The Washington PostDemocracy Dies in Darkness

Rep. Adam Schiff, who led first Trump impeachment trial, announces Senate run

Rep. Adam B. Schiff (D-Calif.) speaks during a news conference in response to House Speaker Kevin McCarthy's vow to block him from being a part of the Intelligence Committee, on Capitol Hill on Jan. 25 in Washington, D.C. (Jabin Botsford/The Washington Post)
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Rep. Adam B. Schiff (D-Calif.) has announced that he is running for U.S. Senate in 2024, joining a growing field of Democrats who are seeking to replace Sen. Dianne Feinstein (D-Calif.), who has not explicitly said she would run for reelection.

“We’re in the fight of our lives for the future of our country,” Schiff said in a statement Thursday. “Our democracy is under assault from MAGA extremists, who care only about gaining power and keeping it. And our economy is simply not working for millions of Americans, who are working harder than ever just to get by.”

Schiff, 62, has drawn ridicule from Donald Trump for his fierce criticism of the former president from various posts: as Trump impeachment manager in 2020, chairman of the House Intelligence Committee and a member of the House select committee investigating the Jan. 6, 2021, attack on the Capitol.

In his campaign announcement, Schiff harked back to all of those roles.

“The fight for our democracy and working families is part of the same struggle,” Schiff said. “Because if our democracy isn’t delivering for Americans, they’ll look for alternatives, like a dangerous demagogue who promises that he alone can fix it.”

Schiff was first elected to Congress in 2000, representing a large swath of the greater Los Angeles area, including San Gabriel Valley. Previously he served as a California state senator and as an assistant U.S. Attorney, where he prosecuted FBI agent Richard Miller for espionage.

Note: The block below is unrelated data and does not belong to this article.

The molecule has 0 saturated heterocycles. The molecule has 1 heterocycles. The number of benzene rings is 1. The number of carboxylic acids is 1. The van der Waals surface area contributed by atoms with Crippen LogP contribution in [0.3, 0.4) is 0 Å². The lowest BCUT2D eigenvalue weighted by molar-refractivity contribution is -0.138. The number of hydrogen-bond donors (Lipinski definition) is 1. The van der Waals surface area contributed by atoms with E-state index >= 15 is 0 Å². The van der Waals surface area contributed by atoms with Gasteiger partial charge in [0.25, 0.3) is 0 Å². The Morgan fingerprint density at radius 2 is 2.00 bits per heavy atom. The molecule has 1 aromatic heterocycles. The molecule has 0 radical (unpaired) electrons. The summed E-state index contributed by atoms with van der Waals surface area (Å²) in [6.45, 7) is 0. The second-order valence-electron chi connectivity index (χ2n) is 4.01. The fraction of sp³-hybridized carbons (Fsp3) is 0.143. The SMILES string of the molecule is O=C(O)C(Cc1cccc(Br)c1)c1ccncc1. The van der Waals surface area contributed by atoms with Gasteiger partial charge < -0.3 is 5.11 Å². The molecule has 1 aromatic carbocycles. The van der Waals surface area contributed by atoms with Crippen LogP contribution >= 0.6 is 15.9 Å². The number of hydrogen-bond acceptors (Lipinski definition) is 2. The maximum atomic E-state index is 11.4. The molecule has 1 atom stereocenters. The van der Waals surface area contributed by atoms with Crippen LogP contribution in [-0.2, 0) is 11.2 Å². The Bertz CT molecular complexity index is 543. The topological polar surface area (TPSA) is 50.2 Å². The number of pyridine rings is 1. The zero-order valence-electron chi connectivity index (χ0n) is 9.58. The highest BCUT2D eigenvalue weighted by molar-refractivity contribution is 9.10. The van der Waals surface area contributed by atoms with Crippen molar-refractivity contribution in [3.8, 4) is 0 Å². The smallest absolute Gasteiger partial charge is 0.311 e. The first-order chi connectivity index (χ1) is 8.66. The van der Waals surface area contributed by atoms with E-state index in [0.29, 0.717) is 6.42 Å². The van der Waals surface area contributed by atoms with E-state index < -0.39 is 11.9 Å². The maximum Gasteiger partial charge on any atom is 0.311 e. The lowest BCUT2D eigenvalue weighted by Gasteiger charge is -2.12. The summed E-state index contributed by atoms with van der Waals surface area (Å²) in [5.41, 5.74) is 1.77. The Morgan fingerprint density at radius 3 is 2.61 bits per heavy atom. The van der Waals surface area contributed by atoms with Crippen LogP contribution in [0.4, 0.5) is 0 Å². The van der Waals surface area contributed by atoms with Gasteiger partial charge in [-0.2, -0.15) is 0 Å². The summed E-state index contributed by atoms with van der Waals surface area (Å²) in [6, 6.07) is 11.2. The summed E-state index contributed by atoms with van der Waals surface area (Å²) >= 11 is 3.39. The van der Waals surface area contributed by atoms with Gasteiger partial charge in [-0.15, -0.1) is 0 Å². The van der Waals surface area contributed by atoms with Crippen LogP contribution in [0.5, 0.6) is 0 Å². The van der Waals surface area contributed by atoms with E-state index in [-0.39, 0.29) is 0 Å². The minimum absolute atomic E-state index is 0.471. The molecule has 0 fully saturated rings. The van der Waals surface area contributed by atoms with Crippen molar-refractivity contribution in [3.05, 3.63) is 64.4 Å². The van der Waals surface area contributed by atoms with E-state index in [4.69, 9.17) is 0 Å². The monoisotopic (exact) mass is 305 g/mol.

Schiff gained national attention for his emotional closing statement at Trump’s first impeachment trial, in which he urged members of Congress to remove Trump from office because he could still do “a lot of damage” in the months running up to the election.

“Does anybody really question whether the president is capable of what he’s charged with? No one is really making the argument, ‘Donald Trump would never do such a thing!’ because of course we know that he would, and of course we know that he did,” Schiff said.

The House had passed two articles of impeachment against Trump for his attempts to withhold military aid from Ukraine and pressure the country to announce an investigation into Joe Biden. Allowing Trump to remain in office, Schiff argued then, would be even more dangerous if the Russians were to start interfering in the 2020 election again.

“Can you have the least bit of confidence that Donald Trump will stand up to them and protect our national interest over his own personal interest?” Schiff said. “You know you can’t, which makes him dangerous to this country.”